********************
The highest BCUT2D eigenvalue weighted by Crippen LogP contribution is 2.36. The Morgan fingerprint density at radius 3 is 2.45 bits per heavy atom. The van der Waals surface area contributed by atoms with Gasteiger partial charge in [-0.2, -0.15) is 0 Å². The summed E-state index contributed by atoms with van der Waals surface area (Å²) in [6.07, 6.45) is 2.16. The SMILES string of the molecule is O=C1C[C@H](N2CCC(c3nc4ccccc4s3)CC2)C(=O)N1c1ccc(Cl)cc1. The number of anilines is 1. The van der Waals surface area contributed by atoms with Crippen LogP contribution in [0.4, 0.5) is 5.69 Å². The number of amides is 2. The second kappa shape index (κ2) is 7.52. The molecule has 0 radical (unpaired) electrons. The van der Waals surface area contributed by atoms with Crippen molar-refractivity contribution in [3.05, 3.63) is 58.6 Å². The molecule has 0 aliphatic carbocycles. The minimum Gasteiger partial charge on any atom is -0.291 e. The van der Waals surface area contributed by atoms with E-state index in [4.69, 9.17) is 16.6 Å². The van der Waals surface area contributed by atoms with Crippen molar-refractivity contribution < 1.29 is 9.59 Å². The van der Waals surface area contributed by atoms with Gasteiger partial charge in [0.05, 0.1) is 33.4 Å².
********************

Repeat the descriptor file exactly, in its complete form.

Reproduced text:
The highest BCUT2D eigenvalue weighted by Crippen LogP contribution is 2.36. The Morgan fingerprint density at radius 3 is 2.45 bits per heavy atom. The van der Waals surface area contributed by atoms with Gasteiger partial charge in [-0.2, -0.15) is 0 Å². The summed E-state index contributed by atoms with van der Waals surface area (Å²) in [6.07, 6.45) is 2.16. The SMILES string of the molecule is O=C1C[C@H](N2CCC(c3nc4ccccc4s3)CC2)C(=O)N1c1ccc(Cl)cc1. The number of anilines is 1. The van der Waals surface area contributed by atoms with Crippen LogP contribution in [0.4, 0.5) is 5.69 Å². The number of amides is 2. The second kappa shape index (κ2) is 7.52. The molecule has 0 radical (unpaired) electrons. The van der Waals surface area contributed by atoms with Crippen molar-refractivity contribution in [3.05, 3.63) is 58.6 Å². The molecule has 0 aliphatic carbocycles. The minimum Gasteiger partial charge on any atom is -0.291 e. The van der Waals surface area contributed by atoms with E-state index in [4.69, 9.17) is 16.6 Å². The van der Waals surface area contributed by atoms with Crippen molar-refractivity contribution < 1.29 is 9.59 Å². The van der Waals surface area contributed by atoms with Gasteiger partial charge in [0.05, 0.1) is 33.4 Å².